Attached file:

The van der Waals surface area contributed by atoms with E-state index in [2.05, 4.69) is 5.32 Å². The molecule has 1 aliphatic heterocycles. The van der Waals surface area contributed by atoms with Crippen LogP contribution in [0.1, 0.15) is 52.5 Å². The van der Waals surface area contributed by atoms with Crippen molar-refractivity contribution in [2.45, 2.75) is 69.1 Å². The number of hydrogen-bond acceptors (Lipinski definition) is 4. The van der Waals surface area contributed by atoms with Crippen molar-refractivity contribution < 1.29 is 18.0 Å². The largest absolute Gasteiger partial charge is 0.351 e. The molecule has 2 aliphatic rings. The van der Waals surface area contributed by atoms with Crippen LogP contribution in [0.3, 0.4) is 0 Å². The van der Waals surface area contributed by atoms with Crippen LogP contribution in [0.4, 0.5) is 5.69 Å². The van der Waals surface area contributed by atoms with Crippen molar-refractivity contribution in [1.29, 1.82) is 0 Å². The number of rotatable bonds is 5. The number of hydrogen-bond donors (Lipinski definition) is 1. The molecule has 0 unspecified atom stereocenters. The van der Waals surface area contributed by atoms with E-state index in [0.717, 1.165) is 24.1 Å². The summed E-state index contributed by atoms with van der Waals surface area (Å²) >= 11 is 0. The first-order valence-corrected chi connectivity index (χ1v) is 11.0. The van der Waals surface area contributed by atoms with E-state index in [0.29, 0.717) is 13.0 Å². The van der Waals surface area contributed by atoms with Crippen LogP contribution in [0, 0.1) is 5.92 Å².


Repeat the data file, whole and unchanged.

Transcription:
The van der Waals surface area contributed by atoms with E-state index in [2.05, 4.69) is 5.32 Å². The molecule has 1 aliphatic heterocycles. The van der Waals surface area contributed by atoms with Crippen LogP contribution in [0.1, 0.15) is 52.5 Å². The van der Waals surface area contributed by atoms with Crippen molar-refractivity contribution in [2.45, 2.75) is 69.1 Å². The number of hydrogen-bond acceptors (Lipinski definition) is 4. The van der Waals surface area contributed by atoms with Crippen molar-refractivity contribution < 1.29 is 18.0 Å². The largest absolute Gasteiger partial charge is 0.351 e. The molecule has 2 aliphatic rings. The van der Waals surface area contributed by atoms with Crippen LogP contribution in [0.3, 0.4) is 0 Å². The van der Waals surface area contributed by atoms with Crippen LogP contribution in [0.4, 0.5) is 5.69 Å². The van der Waals surface area contributed by atoms with Crippen molar-refractivity contribution in [1.29, 1.82) is 0 Å². The number of rotatable bonds is 5. The number of hydrogen-bond donors (Lipinski definition) is 1. The molecule has 0 unspecified atom stereocenters. The van der Waals surface area contributed by atoms with E-state index in [0.717, 1.165) is 24.1 Å². The summed E-state index contributed by atoms with van der Waals surface area (Å²) >= 11 is 0. The first-order valence-corrected chi connectivity index (χ1v) is 11.0. The van der Waals surface area contributed by atoms with E-state index in [0.29, 0.717) is 13.0 Å². The van der Waals surface area contributed by atoms with Crippen LogP contribution in [0, 0.1) is 5.92 Å².